Jobless gauge seen as divorced from reality
Statistics Korea is again taking flak for releasing a monthly unemployment rate that fails to reflect the reality of the job market.
An internal report by the Ministry of Employment and Labor showed that when the unemployment statistics were recalculated according to the system used by the European Union, the rate went up.
Last November, the Korean agency put the jobless rate at 2.9 percent, but under the EU system it rose to 5 percent.
Even this would still be considered very low in global terms, however, with the U.S. ? which uses a system similar to Korea’s ? posting 8.7 percent that month, and crisis-hit Spain having seen its unemployment rate soar to 20 percent, as gauged by the EU.
The Korean system is based on three indexes used by the International Labor Organization (ILO): The number of employed people, unemployed people and “inactive” people.
However, the EU takes into account three more measurements, according to the report: Underemployed part-time workers, or people who work part-time but want to extend their working hours; those who are seeking work but who are not immediately available, which refers to those who have been searching for work for at least four weeks but who are unavailable to start for the next two weeks or more; and those who are available to work but not currently seeking.
The second category would apply to students who have delayed graduating, for example, by a semester, in order to keep job hunting and escape being labeled “unemployed” given the negative stigma of having that on your resume.
Under the EU system, people who fall under the latter two categories are considered “unemployed,” whereas in Korea they are deemed “inactive.”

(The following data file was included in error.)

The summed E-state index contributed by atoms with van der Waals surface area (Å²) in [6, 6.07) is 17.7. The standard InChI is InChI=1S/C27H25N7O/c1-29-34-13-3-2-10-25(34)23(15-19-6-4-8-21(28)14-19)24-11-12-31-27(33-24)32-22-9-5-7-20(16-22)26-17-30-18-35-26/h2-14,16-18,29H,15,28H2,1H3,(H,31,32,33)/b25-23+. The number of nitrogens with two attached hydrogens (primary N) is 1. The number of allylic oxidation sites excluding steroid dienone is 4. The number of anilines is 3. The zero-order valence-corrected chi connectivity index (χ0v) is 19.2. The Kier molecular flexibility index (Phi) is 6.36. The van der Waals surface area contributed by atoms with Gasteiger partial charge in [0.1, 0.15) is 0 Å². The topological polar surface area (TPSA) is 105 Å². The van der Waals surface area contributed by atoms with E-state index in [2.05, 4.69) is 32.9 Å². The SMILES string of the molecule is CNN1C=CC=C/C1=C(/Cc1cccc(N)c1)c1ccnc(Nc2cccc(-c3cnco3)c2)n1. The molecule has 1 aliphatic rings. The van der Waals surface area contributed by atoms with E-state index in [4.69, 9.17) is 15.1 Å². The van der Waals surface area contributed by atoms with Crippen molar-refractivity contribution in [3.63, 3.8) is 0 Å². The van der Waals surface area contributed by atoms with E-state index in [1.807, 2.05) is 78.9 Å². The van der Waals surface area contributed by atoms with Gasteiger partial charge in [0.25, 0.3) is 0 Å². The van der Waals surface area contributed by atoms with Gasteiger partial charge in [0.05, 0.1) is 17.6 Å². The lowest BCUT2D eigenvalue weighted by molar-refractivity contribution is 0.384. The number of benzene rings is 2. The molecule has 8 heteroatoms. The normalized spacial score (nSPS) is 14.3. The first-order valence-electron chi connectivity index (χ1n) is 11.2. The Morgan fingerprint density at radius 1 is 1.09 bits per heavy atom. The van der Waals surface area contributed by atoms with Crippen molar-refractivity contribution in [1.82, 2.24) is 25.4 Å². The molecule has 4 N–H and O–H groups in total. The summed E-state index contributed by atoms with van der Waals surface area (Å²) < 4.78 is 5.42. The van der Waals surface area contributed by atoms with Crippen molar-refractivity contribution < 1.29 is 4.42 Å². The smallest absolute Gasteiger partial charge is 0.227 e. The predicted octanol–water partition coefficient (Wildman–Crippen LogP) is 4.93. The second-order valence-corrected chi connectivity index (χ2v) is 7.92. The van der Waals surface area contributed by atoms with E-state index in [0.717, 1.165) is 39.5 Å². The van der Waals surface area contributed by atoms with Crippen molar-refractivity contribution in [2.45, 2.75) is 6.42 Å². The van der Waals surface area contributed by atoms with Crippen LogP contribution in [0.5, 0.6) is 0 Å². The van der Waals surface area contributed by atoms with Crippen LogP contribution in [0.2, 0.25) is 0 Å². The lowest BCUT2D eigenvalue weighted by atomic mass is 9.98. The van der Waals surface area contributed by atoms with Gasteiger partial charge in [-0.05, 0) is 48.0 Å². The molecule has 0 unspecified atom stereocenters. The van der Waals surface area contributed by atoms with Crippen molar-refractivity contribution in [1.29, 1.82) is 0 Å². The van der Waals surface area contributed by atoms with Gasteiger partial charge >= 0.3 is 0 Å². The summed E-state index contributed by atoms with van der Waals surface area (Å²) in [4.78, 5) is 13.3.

Critics say the Korean barometer has effectively created a disparity between the job market, or how people actually feel, and the official statistics that may paint a slightly rosier picture.
In November, almost half a million people were classified as “inactive” in Korea who would have been deemed “unemployed” in the EU. The vast majority were seeking work but not immediately available, with just 5,600 people. Those under “available to work but not seeking jobs” amounted to 476,000 people.
This is not the first time Statistics Korea has been blasted for its hazy jobless figures. In October, the Korea Development Institute (KDI), a state-run think tank, said the system should be changed as many job seekers had become skeptical of the figures being announced. The KDI claimed this undermined the credibility of the figures and, by extension, the agency.
The statistics office responded by digging in its heels and directing critics’ attention to the ILO, whose international standards it dutifully adheres to.
By Lee-Ho jeong [firstname.lastname@example.org]
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